(Corrects direction of annual figure in second paragraph.)
The Czech Republic’s recession unexpectedly deepened in the first quarter as the government’s spending cuts curbed domestic demand amid an increase in the value-added tax.
Gross domestic product contracted 1 percent from the previous quarter, the steepest fall since the second quarter of 2009, after shrinking 0.1 percent in the final three months of last year, the Prague-based Czech Statistic Office said in a flash estimate on today. The reading was worse than the median forecast of zero growth in a Bloomberg survey of 13 economists. GDP decreased 1 percent from the same period of 2011.
The weakening economy is complicating Premier Petr Necas’s efforts to trim the fiscal deficit to match the European Union limit of 3 percent of GDP this year. Necas plans to push through austerity measures, including an increase in the value-added tax and smaller spending on pensions, which the central bank expects to slow the economy next year.
“The fall in GDP was the result of the extraordinary development of two different and normally stable sectors,” the office said, referring to the financial industry and tobacco sales after consumers and retailers built up stockpiles at the end of 2011 before a tax increase in January.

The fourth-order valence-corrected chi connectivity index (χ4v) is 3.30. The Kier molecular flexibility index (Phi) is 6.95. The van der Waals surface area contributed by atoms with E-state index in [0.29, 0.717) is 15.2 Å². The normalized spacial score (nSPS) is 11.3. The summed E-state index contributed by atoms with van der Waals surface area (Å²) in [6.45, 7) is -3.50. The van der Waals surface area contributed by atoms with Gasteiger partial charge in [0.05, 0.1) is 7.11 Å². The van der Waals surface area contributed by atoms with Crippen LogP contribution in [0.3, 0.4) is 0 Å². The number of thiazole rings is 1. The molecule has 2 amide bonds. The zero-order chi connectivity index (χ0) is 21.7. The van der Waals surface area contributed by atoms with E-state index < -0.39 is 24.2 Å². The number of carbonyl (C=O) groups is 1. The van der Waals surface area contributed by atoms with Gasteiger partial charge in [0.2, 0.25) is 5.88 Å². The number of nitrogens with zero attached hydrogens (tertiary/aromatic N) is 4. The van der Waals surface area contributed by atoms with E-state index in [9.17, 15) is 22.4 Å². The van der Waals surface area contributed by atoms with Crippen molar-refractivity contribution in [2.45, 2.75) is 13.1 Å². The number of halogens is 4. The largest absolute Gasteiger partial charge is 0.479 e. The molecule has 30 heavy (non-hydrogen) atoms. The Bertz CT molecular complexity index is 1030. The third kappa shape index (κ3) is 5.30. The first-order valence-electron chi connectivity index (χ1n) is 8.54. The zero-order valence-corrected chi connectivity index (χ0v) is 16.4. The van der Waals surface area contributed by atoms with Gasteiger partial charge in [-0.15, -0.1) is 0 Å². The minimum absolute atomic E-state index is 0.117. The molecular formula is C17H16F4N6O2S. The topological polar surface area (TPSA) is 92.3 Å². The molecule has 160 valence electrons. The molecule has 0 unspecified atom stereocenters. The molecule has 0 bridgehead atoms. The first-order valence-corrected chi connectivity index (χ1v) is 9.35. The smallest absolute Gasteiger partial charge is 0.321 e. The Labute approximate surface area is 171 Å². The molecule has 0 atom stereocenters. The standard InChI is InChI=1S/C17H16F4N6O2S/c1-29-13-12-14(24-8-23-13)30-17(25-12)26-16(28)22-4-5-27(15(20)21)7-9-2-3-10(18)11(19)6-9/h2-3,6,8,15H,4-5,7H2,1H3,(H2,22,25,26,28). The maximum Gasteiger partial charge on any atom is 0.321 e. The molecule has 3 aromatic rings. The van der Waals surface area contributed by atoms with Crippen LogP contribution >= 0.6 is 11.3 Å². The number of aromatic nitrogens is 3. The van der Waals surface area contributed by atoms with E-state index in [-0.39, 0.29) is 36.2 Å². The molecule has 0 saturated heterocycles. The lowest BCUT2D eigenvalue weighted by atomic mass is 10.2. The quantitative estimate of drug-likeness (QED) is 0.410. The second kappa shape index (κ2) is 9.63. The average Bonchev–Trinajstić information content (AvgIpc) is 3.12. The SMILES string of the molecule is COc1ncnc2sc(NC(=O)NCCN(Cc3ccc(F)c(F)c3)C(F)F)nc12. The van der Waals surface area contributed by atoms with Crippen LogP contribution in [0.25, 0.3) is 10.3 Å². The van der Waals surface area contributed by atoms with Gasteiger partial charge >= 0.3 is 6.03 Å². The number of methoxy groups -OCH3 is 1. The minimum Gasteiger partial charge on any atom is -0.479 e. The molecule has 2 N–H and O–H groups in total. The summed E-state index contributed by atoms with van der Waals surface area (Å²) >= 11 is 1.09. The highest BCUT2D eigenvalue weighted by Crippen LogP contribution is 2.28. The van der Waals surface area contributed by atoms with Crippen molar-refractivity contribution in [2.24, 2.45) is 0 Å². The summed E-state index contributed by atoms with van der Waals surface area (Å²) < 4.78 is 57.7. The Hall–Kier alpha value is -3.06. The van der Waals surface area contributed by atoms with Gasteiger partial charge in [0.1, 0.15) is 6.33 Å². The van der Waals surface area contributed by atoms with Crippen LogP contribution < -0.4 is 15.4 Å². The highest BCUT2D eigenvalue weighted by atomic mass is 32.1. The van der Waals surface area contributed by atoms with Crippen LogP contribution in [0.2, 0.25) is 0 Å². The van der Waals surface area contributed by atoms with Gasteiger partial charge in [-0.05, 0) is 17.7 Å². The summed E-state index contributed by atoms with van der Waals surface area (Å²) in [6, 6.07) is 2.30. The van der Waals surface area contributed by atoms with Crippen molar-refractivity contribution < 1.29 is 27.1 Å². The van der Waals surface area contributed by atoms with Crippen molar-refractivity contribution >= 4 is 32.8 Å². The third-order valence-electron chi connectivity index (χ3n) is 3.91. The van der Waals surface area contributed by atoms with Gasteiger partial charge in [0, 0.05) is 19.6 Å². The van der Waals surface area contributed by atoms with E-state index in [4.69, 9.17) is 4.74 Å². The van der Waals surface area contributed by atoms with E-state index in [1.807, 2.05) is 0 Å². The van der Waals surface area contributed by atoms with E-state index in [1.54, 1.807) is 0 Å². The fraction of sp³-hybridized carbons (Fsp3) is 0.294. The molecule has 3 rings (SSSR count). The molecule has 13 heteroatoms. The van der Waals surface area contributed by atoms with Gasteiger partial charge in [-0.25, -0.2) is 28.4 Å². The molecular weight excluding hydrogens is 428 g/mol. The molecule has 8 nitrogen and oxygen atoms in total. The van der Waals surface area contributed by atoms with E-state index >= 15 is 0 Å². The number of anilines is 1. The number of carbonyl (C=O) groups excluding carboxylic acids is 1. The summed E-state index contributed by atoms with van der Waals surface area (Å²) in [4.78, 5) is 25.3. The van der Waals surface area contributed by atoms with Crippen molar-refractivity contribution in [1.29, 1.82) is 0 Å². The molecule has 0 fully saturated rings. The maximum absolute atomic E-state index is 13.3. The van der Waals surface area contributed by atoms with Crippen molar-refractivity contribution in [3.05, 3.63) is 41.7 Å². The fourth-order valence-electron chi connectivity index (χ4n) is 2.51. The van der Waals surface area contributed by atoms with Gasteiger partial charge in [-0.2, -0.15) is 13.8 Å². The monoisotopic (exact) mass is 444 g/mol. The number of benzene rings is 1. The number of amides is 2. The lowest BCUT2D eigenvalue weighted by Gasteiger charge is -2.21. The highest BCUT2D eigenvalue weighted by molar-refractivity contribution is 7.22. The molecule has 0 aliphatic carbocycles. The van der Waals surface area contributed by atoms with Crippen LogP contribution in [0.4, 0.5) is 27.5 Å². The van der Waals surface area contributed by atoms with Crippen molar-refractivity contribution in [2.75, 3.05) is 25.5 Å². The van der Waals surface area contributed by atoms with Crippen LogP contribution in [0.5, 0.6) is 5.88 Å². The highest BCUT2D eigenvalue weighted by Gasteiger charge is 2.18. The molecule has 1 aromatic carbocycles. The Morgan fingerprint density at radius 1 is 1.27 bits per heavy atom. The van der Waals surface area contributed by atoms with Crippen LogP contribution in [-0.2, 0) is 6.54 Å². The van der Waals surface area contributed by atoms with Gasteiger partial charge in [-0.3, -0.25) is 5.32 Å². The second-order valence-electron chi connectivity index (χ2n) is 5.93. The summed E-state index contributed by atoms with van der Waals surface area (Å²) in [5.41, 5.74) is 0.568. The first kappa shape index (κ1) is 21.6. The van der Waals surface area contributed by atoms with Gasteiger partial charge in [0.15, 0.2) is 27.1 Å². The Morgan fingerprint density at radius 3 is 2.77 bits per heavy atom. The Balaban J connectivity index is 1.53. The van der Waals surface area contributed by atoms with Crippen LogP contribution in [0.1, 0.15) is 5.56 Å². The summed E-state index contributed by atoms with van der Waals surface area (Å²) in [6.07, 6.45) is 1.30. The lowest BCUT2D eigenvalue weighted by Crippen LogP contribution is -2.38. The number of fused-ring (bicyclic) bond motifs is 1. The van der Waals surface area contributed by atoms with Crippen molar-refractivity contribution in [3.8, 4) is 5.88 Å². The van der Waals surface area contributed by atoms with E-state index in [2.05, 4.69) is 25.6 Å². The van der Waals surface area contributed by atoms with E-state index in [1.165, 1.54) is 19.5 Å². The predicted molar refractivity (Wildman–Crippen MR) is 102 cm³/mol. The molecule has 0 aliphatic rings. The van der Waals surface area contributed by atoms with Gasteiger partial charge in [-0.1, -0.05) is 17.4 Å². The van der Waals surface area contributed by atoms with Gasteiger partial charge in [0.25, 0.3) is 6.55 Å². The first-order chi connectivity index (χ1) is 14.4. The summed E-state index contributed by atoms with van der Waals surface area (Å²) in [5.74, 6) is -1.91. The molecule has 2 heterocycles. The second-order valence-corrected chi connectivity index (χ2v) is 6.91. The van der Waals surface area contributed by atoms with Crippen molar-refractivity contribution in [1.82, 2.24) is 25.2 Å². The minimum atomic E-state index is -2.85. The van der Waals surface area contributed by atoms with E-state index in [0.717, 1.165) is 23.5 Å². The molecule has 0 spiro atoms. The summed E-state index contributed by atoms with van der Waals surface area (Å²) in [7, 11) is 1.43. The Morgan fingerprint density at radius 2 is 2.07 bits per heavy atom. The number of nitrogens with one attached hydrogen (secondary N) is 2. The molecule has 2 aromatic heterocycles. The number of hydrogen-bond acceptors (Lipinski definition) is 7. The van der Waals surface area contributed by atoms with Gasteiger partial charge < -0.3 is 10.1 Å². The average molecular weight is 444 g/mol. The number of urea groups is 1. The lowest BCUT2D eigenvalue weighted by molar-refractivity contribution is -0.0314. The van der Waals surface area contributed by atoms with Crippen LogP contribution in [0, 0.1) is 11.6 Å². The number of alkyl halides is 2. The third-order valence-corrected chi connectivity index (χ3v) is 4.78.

The government raised the lower bracket for VAT levied on goods and services including food, drugs and public transport to 14 percent from 10 percent starting in 2012. Inflation began to accelerate in the final quarter of last year as businesses raised prices before the tax increase took effect.
The government’s austerity plans are clouding the outlook for monetary policy as the policy makers are divided over the effects of the measures on inflation.
Czech central bank Governor Miroslav Singer and Vice- Governor Vladimir Tomsik sought a quarter-point rate reduction in interest rates at a May 3 policy meeting, minutes from the session showed on May 11. Four policy makers voted to keep the benchmark two-week repurchase rate stable at a record-low 0.75 percent, while one board member voted for a quarter-point increase in the rate, which has been unchanged for two years.
The economy, which exports about 80 percent of its output, contracted in the third and fourth quarters of 2011 as government spending cuts outweighed demand abroad for Czech-made vehicles, car parts and electronics goods.
While the economy extended the recession, Necas’s 20-month- old administration wants to push through 57 billion koruna ($3 billion) worth of budget measures to narrow the deficit to 2.9 percent of GDP next year from the planned 3 percent this year.
The central bank forecasts a stagnant economy this year and a 1.9 percent expansion in 2013.
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